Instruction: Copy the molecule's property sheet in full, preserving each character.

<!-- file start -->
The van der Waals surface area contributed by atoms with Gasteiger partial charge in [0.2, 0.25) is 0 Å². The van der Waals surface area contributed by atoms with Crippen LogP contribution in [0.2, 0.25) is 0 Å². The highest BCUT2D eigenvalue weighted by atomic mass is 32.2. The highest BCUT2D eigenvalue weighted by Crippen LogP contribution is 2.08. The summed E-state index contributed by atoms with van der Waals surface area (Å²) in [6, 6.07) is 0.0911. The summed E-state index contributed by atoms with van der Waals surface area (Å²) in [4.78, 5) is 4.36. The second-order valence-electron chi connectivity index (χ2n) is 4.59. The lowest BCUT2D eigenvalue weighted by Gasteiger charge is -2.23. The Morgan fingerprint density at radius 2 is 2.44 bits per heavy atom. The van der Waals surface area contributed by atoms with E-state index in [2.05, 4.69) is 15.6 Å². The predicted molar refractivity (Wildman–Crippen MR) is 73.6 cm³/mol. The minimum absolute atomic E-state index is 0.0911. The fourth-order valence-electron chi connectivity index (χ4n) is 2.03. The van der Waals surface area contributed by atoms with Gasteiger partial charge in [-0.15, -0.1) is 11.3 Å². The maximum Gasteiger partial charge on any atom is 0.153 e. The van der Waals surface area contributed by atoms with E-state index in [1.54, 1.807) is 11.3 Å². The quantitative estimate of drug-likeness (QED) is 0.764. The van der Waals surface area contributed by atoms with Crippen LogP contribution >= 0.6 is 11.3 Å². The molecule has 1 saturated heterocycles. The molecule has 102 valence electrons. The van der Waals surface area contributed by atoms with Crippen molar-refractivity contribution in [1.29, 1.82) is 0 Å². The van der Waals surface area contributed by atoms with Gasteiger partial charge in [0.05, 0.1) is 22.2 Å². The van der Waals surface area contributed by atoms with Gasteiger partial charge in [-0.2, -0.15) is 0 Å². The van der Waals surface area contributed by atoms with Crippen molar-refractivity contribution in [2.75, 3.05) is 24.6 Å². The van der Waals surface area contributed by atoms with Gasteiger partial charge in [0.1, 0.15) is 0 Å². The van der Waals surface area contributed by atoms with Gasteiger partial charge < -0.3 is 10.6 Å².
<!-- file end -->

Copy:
The van der Waals surface area contributed by atoms with Gasteiger partial charge in [0.2, 0.25) is 0 Å². The van der Waals surface area contributed by atoms with Crippen LogP contribution in [0.2, 0.25) is 0 Å². The highest BCUT2D eigenvalue weighted by atomic mass is 32.2. The highest BCUT2D eigenvalue weighted by Crippen LogP contribution is 2.08. The summed E-state index contributed by atoms with van der Waals surface area (Å²) in [6, 6.07) is 0.0911. The summed E-state index contributed by atoms with van der Waals surface area (Å²) in [4.78, 5) is 4.36. The second-order valence-electron chi connectivity index (χ2n) is 4.59. The lowest BCUT2D eigenvalue weighted by Gasteiger charge is -2.23. The Morgan fingerprint density at radius 2 is 2.44 bits per heavy atom. The van der Waals surface area contributed by atoms with E-state index in [2.05, 4.69) is 15.6 Å². The predicted molar refractivity (Wildman–Crippen MR) is 73.6 cm³/mol. The minimum absolute atomic E-state index is 0.0911. The fourth-order valence-electron chi connectivity index (χ4n) is 2.03. The van der Waals surface area contributed by atoms with Gasteiger partial charge in [-0.15, -0.1) is 11.3 Å². The maximum Gasteiger partial charge on any atom is 0.153 e. The van der Waals surface area contributed by atoms with E-state index in [1.54, 1.807) is 11.3 Å². The quantitative estimate of drug-likeness (QED) is 0.764. The van der Waals surface area contributed by atoms with Crippen LogP contribution >= 0.6 is 11.3 Å². The molecule has 1 saturated heterocycles. The molecule has 102 valence electrons. The van der Waals surface area contributed by atoms with Crippen molar-refractivity contribution in [1.29, 1.82) is 0 Å². The van der Waals surface area contributed by atoms with Gasteiger partial charge in [0.05, 0.1) is 22.2 Å². The van der Waals surface area contributed by atoms with Gasteiger partial charge in [-0.2, -0.15) is 0 Å². The van der Waals surface area contributed by atoms with Crippen molar-refractivity contribution in [2.75, 3.05) is 24.6 Å². The van der Waals surface area contributed by atoms with Gasteiger partial charge in [0.1, 0.15) is 0 Å². The van der Waals surface area contributed by atoms with Gasteiger partial charge < -0.3 is 10.6 Å².